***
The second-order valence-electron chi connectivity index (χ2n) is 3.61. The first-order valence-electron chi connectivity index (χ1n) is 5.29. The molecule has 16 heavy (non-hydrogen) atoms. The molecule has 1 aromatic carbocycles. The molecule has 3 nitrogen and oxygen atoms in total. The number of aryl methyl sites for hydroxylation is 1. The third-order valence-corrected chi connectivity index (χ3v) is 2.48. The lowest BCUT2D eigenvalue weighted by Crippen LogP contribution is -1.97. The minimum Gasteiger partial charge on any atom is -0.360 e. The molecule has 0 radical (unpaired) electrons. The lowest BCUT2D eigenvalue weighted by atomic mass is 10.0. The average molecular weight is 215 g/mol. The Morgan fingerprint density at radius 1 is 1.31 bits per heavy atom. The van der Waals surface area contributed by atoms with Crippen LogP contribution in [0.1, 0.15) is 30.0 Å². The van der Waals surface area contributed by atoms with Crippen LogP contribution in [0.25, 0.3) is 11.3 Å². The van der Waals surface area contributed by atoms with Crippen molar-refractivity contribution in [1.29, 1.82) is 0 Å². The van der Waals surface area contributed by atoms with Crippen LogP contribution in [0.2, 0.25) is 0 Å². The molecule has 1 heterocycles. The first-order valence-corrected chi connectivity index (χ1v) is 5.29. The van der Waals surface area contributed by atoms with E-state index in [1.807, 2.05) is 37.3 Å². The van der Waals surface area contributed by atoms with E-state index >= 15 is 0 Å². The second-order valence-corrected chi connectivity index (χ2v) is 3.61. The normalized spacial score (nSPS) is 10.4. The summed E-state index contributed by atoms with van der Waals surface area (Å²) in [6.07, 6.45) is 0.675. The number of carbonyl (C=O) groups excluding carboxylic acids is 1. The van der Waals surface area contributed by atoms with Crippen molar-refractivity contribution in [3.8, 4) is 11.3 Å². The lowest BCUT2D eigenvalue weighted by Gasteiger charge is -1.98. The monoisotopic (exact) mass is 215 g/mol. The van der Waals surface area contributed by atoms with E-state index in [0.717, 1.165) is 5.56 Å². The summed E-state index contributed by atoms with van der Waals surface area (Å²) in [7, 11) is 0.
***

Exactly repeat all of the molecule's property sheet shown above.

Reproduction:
The second-order valence-electron chi connectivity index (χ2n) is 3.61. The first-order valence-electron chi connectivity index (χ1n) is 5.29. The molecule has 16 heavy (non-hydrogen) atoms. The molecule has 1 aromatic carbocycles. The molecule has 3 nitrogen and oxygen atoms in total. The number of aryl methyl sites for hydroxylation is 1. The third-order valence-corrected chi connectivity index (χ3v) is 2.48. The lowest BCUT2D eigenvalue weighted by Crippen LogP contribution is -1.97. The minimum Gasteiger partial charge on any atom is -0.360 e. The molecule has 0 radical (unpaired) electrons. The lowest BCUT2D eigenvalue weighted by atomic mass is 10.0. The average molecular weight is 215 g/mol. The Morgan fingerprint density at radius 1 is 1.31 bits per heavy atom. The van der Waals surface area contributed by atoms with Crippen LogP contribution in [0.1, 0.15) is 30.0 Å². The van der Waals surface area contributed by atoms with Crippen LogP contribution in [0.25, 0.3) is 11.3 Å². The van der Waals surface area contributed by atoms with Crippen molar-refractivity contribution in [1.29, 1.82) is 0 Å². The van der Waals surface area contributed by atoms with Crippen LogP contribution in [0.2, 0.25) is 0 Å². The molecule has 1 heterocycles. The first-order valence-corrected chi connectivity index (χ1v) is 5.29. The van der Waals surface area contributed by atoms with E-state index in [1.807, 2.05) is 37.3 Å². The van der Waals surface area contributed by atoms with E-state index >= 15 is 0 Å². The second-order valence-corrected chi connectivity index (χ2v) is 3.61. The normalized spacial score (nSPS) is 10.4. The summed E-state index contributed by atoms with van der Waals surface area (Å²) in [6.07, 6.45) is 0.675. The number of carbonyl (C=O) groups excluding carboxylic acids is 1. The van der Waals surface area contributed by atoms with Crippen molar-refractivity contribution in [3.8, 4) is 11.3 Å². The lowest BCUT2D eigenvalue weighted by Gasteiger charge is -1.98. The monoisotopic (exact) mass is 215 g/mol. The van der Waals surface area contributed by atoms with E-state index in [0.717, 1.165) is 5.56 Å². The summed E-state index contributed by atoms with van der Waals surface area (Å²) in [7, 11) is 0.